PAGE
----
Tanks on the table

A Panzer boldly advances towards the enemy

A Panzer boldly advances towards the enemy

On the table is Panzer, Jim Day‘s game of tactical combat in World War Two, published by GMT. This originally came out in 1979 (gulp!) from Yaquinto Publications, was reissued by Lost Battalion Games as a set of miniatures rules, and is now back as a board game. Two versions with a more modern setting were previously published by Avalon Hill: IDF, and MBT.

Currently, on top of the base game there are three expansions which give you the opportunity to refight actions from the Eastern Front from 1941-45, and on the Western Front from 1944-45. There is a France 1940 expansion in the offing. I have not seen anything about Pacific battles being made available. The latter does not trouble me as I have less interest in that theater of the war. I would, however, like to see a Western Desert expansion…

The game scale is individual tanks and squads. Time scale is ’15 second to 15 minutes per turn’ which is one way of dealing with the challenge that time scales offer! The ground scale used to be 50 meters per hex, but for this version it has been changed to 100 meters per hex. The rationale given is that this is to maintain consistency with the forthcoming release of a new version of MBT which uses that larger scale. I do not like the change in scale, but it doesn’t seem as if that is a widely held objection.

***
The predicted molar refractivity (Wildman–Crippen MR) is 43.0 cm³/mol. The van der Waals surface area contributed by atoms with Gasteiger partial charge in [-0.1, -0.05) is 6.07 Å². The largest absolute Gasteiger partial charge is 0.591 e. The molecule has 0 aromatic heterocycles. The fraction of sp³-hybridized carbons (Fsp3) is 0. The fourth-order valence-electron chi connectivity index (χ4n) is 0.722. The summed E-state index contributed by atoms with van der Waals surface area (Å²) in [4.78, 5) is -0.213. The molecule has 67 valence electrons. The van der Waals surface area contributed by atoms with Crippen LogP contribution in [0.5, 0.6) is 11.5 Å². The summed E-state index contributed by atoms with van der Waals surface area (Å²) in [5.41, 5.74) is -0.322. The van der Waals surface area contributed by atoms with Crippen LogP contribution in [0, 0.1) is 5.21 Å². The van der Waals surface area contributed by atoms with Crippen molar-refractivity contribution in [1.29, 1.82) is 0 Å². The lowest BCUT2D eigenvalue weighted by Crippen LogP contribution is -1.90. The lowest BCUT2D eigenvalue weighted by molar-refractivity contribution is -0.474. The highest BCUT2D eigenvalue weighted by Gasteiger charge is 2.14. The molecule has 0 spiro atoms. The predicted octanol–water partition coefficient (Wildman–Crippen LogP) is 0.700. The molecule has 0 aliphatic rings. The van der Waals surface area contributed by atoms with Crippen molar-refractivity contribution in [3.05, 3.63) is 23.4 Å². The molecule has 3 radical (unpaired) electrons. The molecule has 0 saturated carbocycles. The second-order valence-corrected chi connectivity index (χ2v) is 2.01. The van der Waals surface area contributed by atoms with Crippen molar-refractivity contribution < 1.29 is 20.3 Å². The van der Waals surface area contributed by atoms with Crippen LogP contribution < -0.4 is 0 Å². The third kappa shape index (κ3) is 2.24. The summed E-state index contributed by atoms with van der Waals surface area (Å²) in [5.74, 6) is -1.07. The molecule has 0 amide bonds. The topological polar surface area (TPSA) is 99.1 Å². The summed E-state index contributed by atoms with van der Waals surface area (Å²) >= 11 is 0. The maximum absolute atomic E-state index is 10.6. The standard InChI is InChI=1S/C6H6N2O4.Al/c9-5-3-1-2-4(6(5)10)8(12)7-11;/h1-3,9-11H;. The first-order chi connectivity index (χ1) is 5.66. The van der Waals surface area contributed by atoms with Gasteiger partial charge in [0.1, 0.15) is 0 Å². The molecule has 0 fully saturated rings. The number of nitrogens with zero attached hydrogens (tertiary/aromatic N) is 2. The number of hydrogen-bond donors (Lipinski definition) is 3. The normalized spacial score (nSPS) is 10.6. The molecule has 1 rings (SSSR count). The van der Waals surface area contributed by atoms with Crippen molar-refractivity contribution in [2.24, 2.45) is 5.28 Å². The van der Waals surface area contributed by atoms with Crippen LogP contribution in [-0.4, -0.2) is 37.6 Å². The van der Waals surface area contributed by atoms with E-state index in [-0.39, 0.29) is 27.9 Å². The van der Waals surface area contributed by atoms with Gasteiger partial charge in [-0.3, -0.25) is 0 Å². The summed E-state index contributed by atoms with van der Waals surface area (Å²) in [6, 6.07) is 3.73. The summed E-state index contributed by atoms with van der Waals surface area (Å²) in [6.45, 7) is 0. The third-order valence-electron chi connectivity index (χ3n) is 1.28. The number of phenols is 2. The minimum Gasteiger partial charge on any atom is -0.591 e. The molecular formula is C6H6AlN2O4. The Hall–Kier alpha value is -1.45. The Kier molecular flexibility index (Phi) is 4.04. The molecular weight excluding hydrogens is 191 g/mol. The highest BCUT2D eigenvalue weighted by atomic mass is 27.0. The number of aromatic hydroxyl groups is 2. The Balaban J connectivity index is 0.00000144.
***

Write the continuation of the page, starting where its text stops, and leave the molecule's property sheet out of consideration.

The original game featured simultaneous movement using written orders. This is now replaced with an ‘I go, you go’ system where you give orders to units. For example, you might order Tank A to move, Tank B to fire, and Tank C to overwatch. Then, units can only do what they are ordered to do.

The game comes with a basic game that lets you handle tank on tank warfare. The advanced game adds the leg units and weapons like anti-tank guns. The optional rules bolt on more detail at the inevitable expense of added complexity and playing time.

For example, in the advanced game you may not be able to give an order to every unit; available orders depend on the size of the unit and its quality. There are no explicit morale rules unless you use those given in the optional rules.

The core of the game is the amount of detailed information given about tanks, their armor, and their weapons. Almost everything else is subordinate to that. I find the combat procedures to be easy to assimilate, and so less daunting than might be apparent from the rulebook. However, I’m uncomfortable about the lack of morale as a standard feature, and have tried to think of house rules to compensate. So far, no success, but it’s fun trying things out.

This is never going to replace ASL, but I like to have it as an alternative. It’s a better solitaire experience.